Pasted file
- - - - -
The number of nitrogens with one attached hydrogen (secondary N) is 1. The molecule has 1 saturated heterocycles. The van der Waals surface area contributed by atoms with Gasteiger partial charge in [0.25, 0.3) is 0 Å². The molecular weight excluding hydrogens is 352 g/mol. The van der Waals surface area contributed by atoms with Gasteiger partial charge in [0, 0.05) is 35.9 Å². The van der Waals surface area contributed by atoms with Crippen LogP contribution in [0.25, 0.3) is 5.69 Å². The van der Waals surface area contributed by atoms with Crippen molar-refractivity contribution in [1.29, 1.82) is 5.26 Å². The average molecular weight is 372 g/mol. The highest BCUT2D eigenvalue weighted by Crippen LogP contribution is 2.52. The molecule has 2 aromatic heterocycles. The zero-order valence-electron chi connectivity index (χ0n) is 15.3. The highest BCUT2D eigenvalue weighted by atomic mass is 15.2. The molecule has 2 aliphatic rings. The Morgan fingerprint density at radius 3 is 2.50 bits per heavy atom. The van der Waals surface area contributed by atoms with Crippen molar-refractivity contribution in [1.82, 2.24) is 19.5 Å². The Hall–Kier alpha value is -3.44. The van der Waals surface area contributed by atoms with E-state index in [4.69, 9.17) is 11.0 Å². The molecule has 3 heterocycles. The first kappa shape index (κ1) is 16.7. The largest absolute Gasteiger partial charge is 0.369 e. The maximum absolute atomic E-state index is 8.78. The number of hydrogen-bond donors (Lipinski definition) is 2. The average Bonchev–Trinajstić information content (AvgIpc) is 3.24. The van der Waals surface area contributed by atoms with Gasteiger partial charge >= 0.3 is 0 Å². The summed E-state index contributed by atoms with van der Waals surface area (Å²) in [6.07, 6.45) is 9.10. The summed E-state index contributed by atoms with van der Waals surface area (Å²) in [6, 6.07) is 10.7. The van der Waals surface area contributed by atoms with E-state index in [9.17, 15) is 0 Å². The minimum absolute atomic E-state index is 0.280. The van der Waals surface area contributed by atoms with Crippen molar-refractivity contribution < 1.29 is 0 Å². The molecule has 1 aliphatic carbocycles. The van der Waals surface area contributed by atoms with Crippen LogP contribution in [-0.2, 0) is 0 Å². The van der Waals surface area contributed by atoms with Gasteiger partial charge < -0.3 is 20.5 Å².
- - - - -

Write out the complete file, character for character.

The number of nitrogens with one attached hydrogen (secondary N) is 1. The molecule has 1 saturated heterocycles. The van der Waals surface area contributed by atoms with Gasteiger partial charge in [0.25, 0.3) is 0 Å². The molecular weight excluding hydrogens is 352 g/mol. The van der Waals surface area contributed by atoms with Gasteiger partial charge in [0, 0.05) is 35.9 Å². The van der Waals surface area contributed by atoms with Crippen LogP contribution in [0.25, 0.3) is 5.69 Å². The van der Waals surface area contributed by atoms with Crippen molar-refractivity contribution in [1.29, 1.82) is 5.26 Å². The average molecular weight is 372 g/mol. The highest BCUT2D eigenvalue weighted by Crippen LogP contribution is 2.52. The molecule has 2 aromatic heterocycles. The zero-order valence-electron chi connectivity index (χ0n) is 15.3. The highest BCUT2D eigenvalue weighted by atomic mass is 15.2. The molecule has 2 aliphatic rings. The Morgan fingerprint density at radius 3 is 2.50 bits per heavy atom. The van der Waals surface area contributed by atoms with Crippen molar-refractivity contribution in [1.82, 2.24) is 19.5 Å². The Hall–Kier alpha value is -3.44. The van der Waals surface area contributed by atoms with E-state index in [4.69, 9.17) is 11.0 Å². The molecule has 3 heterocycles. The first kappa shape index (κ1) is 16.7. The largest absolute Gasteiger partial charge is 0.369 e. The maximum absolute atomic E-state index is 8.78. The number of hydrogen-bond donors (Lipinski definition) is 2. The average Bonchev–Trinajstić information content (AvgIpc) is 3.24. The van der Waals surface area contributed by atoms with Gasteiger partial charge >= 0.3 is 0 Å². The summed E-state index contributed by atoms with van der Waals surface area (Å²) in [6.07, 6.45) is 9.10. The summed E-state index contributed by atoms with van der Waals surface area (Å²) in [6, 6.07) is 10.7. The van der Waals surface area contributed by atoms with E-state index in [9.17, 15) is 0 Å². The minimum absolute atomic E-state index is 0.280. The van der Waals surface area contributed by atoms with Crippen molar-refractivity contribution < 1.29 is 0 Å². The molecule has 1 aliphatic carbocycles. The van der Waals surface area contributed by atoms with Crippen LogP contribution in [-0.2, 0) is 0 Å². The van der Waals surface area contributed by atoms with Gasteiger partial charge < -0.3 is 20.5 Å².